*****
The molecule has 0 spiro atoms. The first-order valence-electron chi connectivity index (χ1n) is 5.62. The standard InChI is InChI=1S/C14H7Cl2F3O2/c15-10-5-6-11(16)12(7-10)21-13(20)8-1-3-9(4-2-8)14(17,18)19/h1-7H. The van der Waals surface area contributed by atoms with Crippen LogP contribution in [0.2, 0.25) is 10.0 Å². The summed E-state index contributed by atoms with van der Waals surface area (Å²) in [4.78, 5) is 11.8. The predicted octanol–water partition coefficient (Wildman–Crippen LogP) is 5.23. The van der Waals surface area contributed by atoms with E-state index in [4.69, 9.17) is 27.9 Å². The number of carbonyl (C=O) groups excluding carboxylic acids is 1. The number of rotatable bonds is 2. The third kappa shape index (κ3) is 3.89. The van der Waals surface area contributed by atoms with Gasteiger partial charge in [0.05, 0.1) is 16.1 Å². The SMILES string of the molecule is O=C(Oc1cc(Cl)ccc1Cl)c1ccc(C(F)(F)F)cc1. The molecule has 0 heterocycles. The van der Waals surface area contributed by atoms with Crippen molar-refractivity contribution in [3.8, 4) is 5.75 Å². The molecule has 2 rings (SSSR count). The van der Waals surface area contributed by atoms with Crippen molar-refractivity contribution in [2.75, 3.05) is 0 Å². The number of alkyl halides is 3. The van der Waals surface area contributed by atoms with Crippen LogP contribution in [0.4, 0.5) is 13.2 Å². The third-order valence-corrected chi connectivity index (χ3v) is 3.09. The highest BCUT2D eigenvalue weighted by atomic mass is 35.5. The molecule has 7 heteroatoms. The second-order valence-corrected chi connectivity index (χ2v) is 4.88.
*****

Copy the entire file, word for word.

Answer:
The molecule has 0 spiro atoms. The first-order valence-electron chi connectivity index (χ1n) is 5.62. The standard InChI is InChI=1S/C14H7Cl2F3O2/c15-10-5-6-11(16)12(7-10)21-13(20)8-1-3-9(4-2-8)14(17,18)19/h1-7H. The van der Waals surface area contributed by atoms with Crippen LogP contribution in [0.2, 0.25) is 10.0 Å². The summed E-state index contributed by atoms with van der Waals surface area (Å²) in [4.78, 5) is 11.8. The predicted octanol–water partition coefficient (Wildman–Crippen LogP) is 5.23. The van der Waals surface area contributed by atoms with E-state index in [4.69, 9.17) is 27.9 Å². The number of carbonyl (C=O) groups excluding carboxylic acids is 1. The number of rotatable bonds is 2. The third kappa shape index (κ3) is 3.89. The van der Waals surface area contributed by atoms with Gasteiger partial charge in [0.05, 0.1) is 16.1 Å². The SMILES string of the molecule is O=C(Oc1cc(Cl)ccc1Cl)c1ccc(C(F)(F)F)cc1. The molecule has 0 heterocycles. The van der Waals surface area contributed by atoms with Crippen molar-refractivity contribution in [3.8, 4) is 5.75 Å². The molecule has 2 rings (SSSR count). The van der Waals surface area contributed by atoms with Crippen molar-refractivity contribution in [2.75, 3.05) is 0 Å². The number of alkyl halides is 3. The van der Waals surface area contributed by atoms with Crippen LogP contribution in [0.4, 0.5) is 13.2 Å². The third-order valence-corrected chi connectivity index (χ3v) is 3.09. The highest BCUT2D eigenvalue weighted by atomic mass is 35.5. The molecule has 7 heteroatoms. The second-order valence-corrected chi connectivity index (χ2v) is 4.88.